No matter which type of negotiation you undertake, establishing your objectives in advance will help bring about a favorable outcome. The goal of negotiating is to achieve a result that, even if it falls a little short of your original objective, is a satisfactory outcome. Compromise is an essential component of successfully negotiating so that everyone feels that they gained something in the process.
If you asked most people, "What is the primary objective of negotiating?" their answer usually revolves around money. The price is probably only one of many considerations that are on the table. There are times when bids are being accepted that decisions are based 100% on price or when a product or service has been commoditized.
In most instances, there are other considerations that could include quality, delivery date, customer support, innovation, or the creation of a long-term relationship that has equal or greater importance than price.
Develop your objectives in advance before you begin your negotiating process. Carefully outline what you prefer to get from your negotiations. Some of your objectives may be straightforward and easy. Complex projects may require you to consider the short as well as long term impact of your negotiations.
For example, when I rented my office in Chicago, I learned to negotiate the entire value of the lease vs. the price per square footage. The total amount for a 5-year lease was much higher, and when I negotiated a flat amount for the five- year period, my investment was much lower. This negotiation was simple, straightforward, and easily resolved in a couple of days.
When I decided to invest in a new Applicant Tracking System for my business, the negotiations were much more complicated. I also realized the tremendous time and cost factors involved when switching from my current system to a new system. In addition, I had to consider the cost of the training and learning curve for my sales team to embrace the new system they would be utilizing daily.
We needed to make sure information would transfer. We wanted as little downtime as possible. I needed to get the buy-in from my sales team so they would not resist the change, and I also considered the cost if I were to decide in the future to transition from this company to another. In addition, I refused to sign an automatic renewal of my contract. The negotiations took weeks, and even though we addressed all details, we still ran into issues throughout the transition that the contract did not address.
Determine Maximums and Minimums
After you create your list of objectives, you will realize they are not all equal in their level of importance. Review each objective and develop a maximum desired level and a minimum acceptable level.
For example, you can always negotiate down, but it is extremely difficult to negotiate up. As a result, you may begin your negotiating by offering a higher price, knowing you have room to decrease your offer if it is not accepted. If you require customization, you will expect to pay a premium price.
Delivery costs are always negotiable. Often free delivery is offered if you reach a certain buying threshold or you do not require expedited delivery. On the other hand, if you need items delivered quick, you will expect to pay more.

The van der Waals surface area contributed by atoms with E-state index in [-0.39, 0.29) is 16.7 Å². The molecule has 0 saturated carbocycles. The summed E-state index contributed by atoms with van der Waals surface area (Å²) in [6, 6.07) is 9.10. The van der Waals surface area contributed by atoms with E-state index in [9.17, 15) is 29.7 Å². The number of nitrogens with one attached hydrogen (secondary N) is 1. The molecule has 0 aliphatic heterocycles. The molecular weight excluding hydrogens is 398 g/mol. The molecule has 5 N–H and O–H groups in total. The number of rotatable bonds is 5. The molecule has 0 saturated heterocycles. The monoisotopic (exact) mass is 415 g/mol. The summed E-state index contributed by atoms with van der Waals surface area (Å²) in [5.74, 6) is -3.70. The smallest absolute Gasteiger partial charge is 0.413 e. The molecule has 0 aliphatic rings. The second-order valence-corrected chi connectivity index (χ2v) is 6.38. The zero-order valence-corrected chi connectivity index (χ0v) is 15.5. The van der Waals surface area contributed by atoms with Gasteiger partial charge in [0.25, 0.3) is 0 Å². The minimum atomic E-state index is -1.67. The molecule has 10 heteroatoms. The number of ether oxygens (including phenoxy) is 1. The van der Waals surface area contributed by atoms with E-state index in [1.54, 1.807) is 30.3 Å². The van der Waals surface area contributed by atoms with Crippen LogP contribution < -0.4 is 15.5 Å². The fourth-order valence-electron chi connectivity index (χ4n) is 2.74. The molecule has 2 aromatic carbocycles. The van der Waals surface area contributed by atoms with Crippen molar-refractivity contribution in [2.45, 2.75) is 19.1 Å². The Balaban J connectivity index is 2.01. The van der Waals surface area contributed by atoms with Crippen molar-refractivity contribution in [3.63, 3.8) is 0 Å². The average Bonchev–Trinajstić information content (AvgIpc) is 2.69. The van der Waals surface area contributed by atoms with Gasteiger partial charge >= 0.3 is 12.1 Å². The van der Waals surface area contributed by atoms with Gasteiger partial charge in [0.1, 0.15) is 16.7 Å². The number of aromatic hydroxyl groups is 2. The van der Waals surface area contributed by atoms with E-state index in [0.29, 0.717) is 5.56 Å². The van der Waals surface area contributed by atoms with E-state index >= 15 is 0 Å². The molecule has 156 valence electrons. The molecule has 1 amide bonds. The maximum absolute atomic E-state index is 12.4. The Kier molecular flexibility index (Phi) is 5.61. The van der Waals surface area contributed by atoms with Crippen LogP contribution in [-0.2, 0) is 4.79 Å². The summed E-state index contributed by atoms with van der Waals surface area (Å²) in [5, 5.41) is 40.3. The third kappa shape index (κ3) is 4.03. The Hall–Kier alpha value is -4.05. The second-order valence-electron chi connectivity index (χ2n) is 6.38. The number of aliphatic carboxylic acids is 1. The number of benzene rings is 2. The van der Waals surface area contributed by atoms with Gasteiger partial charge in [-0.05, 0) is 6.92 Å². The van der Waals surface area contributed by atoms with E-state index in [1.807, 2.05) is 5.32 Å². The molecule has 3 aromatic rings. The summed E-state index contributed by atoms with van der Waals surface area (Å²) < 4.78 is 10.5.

Understand other Objectives
When you know or understand the other person or company involved in the negotiating process, you can refine your objectives, so both of you reach a favorable outcome.
For example: Imagine if a valued employee asked you for a raise, but you were limited by company salary ranges. You did not want to lose this person and were aware that they had a very long commute. So rather than meet their financial request, you gave them a small salary increase but offered the option of working remotely, which saved them time, money and allowed them to spend more time with their family.
This offer was not what the employee had requested but gave them recognition for the job they were doing, flexibility, and eliminated the expense and time of their commute. If you had not known about the long commute, you could have never negotiated this positive outcome for you and your employee.
Current Conditions and Circumstances
For years I sold real estate, and the market would constantly fluctuate, from a sellers' to a buyers' market. This greatly impacted the cost of the properties, mortgage rates that were offered, and the inventory of properties available.
When homes are in great demand, mortgage rates are low, and the inventory is low, sellers do not need to negotiate on their listed price. In fact, in most instances, they would receive offers above the prices listed.
On the opposite side of this scenario, when inventory and mortgage rates are high, it becomes a buyers' market, and sellers become very willing to negotiate if they want to sell their property.
Your ability to negotiate is impacted by economic conditions, whether you are negotiating from a position of strength or weakness and the demand for the products or services you are offering.
When determining your objectives for negotiations, consider the long-term value and relationship you have with the other party. I have sometimes negotiated a small profit or even a breakeven with a great client to solidify my long-term relationship with them.
Obviously, it is great when both parties leave the table feeling satisfied, but there are times when you might decide to take a little "hit" when you consider the future long-term value of the relationship with this person or company.
When presented with a bad deal, your objective becomes to walk away. You can not afford to negotiate an unprofitable deal or one that does not meet the minimum objectives you set prior to the negotiating process. When you establish your objectives upfront, you are learning how to be an effective negotiator that will not be pressured to accept a bad deal!